10 Secret Places to Visit in British Columbia

October 17, 2017 - Comment

The One Bag Traveler recommends Gear, Destinations and Adventures. Thanks to Canada’s 150th-anniversary celebrations, U.S. tourists are finally starting to take note of the spectacular offerings from the North. British Columbia (or BC) is no exception, with most visitors flocking to its main city of Vancouver. But the province’s greatest charms are found in its

The One Bag Traveler recommends Gear, Destinations and Adventures.

Thanks to Canada’s 150th-anniversary celebrations, U.S. tourists are finally starting to take note of the spectacular offerings from the North. British Columbia (or BC) is no exception, with most visitors flocking to its main city of Vancouver.

But the province’s greatest charms are found in its less crowded spots, as I discovered on a recent trip to the archipelago of Haida Gwaii.

Secret Places to Visit in British Columbia

To learn more, I talked to local resident Sabrina Robinson of Destination British Columbia (the province’s tourism board) to uncover her favorite little-known places to visit in British Columbia.

The Sunshine Coast

(Photo: Destination BC/Albert Normandin)

This coastal retreat is just a 40-minute ferry ride from Vancouver and is one of the best places to visit in British Columbia for water activities like fishing, sailing, and kayaking. The inlets even have a white sandy beach located on Savary Island.

Port Renfrew

port renfrew waterfall on beach

You’ll find this hidden gem two hours south of Victoria, on the west coast of Vancouver Island. Robinson loves Port Renfrew for its essential BC features: “Think big trees, beautiful beaches, surfing, and friendly locals!” Similar to better-known Tofino, Port Renfrew also has awesome storm watching.

Nelson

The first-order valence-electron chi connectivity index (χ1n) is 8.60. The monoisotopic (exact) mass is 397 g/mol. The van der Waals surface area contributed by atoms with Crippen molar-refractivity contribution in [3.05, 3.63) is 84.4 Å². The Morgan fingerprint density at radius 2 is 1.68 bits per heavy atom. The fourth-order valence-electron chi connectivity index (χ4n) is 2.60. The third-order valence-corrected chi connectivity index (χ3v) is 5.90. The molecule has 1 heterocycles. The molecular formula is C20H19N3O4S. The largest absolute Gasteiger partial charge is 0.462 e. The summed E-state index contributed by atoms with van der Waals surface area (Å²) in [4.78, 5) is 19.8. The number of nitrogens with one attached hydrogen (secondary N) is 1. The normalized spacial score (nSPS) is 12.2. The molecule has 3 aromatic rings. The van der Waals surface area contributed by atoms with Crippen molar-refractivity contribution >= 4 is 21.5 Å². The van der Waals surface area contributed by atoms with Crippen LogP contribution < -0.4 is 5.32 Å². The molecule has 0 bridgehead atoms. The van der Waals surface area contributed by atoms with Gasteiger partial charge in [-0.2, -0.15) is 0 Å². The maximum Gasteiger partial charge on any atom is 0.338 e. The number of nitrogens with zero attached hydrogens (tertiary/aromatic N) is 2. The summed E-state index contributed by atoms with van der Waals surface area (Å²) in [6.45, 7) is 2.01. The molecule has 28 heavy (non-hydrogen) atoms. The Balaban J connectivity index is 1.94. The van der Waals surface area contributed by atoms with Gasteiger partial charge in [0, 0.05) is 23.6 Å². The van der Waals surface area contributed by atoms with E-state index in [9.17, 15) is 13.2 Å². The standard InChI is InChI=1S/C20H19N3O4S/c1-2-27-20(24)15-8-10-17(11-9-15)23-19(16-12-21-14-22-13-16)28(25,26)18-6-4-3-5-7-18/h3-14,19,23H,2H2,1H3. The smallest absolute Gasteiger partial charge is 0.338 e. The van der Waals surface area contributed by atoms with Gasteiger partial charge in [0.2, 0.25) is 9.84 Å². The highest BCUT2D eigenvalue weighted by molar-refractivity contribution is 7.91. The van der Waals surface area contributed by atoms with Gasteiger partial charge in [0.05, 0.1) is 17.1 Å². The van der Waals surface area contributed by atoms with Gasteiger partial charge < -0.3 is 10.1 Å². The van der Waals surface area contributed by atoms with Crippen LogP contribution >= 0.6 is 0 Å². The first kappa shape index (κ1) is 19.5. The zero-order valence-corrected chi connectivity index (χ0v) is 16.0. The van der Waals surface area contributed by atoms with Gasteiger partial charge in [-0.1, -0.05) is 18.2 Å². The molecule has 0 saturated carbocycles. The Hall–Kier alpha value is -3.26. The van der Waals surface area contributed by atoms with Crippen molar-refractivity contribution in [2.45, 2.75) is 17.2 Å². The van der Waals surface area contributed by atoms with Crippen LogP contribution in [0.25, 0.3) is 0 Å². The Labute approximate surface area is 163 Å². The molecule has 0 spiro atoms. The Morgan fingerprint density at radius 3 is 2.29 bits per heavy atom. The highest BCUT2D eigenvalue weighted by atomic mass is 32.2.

(Photo: Destination BC/Dave Heath)

Located along Kootenay Lake and the Selkirk Mountains in BC’s southern interior, Nelson is known for its outdoor offerings. But Robinson notes it also has a trendy culinary scene, with more restaurants per capita than Manhattan.

Salt Spring Island

(Photo: Destination BC/Albert Normandin)

Tucked in between mainland BC and Vancouver Island, Salt Spring is home to mountain vistas, beaches, and forested trails. Here you can kayak, hike, golf, swim, and cycle all in one day. Plus, don’t miss the farmers’ market and coffee shops!

Osoyoos

Did you know there’s a desert in Canada? Located in the Okanagan Valley, known for its bold red wine, Osoyoos is surrounded by desert, vineyards, and mountains. It’s also one of the best places to visit in British Columbia with kids; Osoyoos Lake is known for its warm water, as well as beaches and an abundance of water activities. 

Haida Gwaii

(Photo: Aboriginal Tourism Association of BC)

This remote archipelago is an off-the-grid experience. Come to learn about the indigenous Haida people, explore mossy rainforests, and become one with the ocean. The island chain just south of Alaska is about a two-hour flight from Vancouver. Often referred to as the “Canadian Galapagos,” the region is home to an array of wildlife, from orcas to puffins.

The Great Bear Rainforest

(Photo: Getty Images/Flickr)

As its name suggests, the Great Bear Rainforest is one of the largest coastal rainforests in the world and is home to a black bear species called the Kermode (or “spirit”) bear. This type of black bear has a recessive gene which actually gives it a white fur coat.

The Skeena Train

For an offbeat experience, take a ride on “The Skeena”—a rail journey that travels between Prince Rupert in BC and Jasper in Alberta. You’ll get a chance to see quaint mountain towns like Smithers, which has a trendy craft beer, music, and arts scene. The trip takes two days, with an overnight stop at Prince George. Book the Touring Class service for access to the Panoramic Dome Car, with jaw-dropping views.

Squamish

(Photo: Destination BC/Blake Jorgenson)

Also known as the “Outdoor Adventure Capital of Canada,” Squamish offers kiteboarding, hiking, backcountry skiing, and mountain biking. It’s just 45 minutes north of Vancouver, making it one of the best places to visit in British Columbia for its accessibility.

Fly-In Lodges

(Photo: Destination British Columbia)

According to Robinson, fly-in lodges are a true BC experience. The province offers “a robust collection [of luxury fly-in lodges], where you can be in the heart of the wilderness without compromising any comforts,” says Robinson. She recommends Sonora Resort, Nimmo Bay Wilderness Resort, and Great Bear Lodge.

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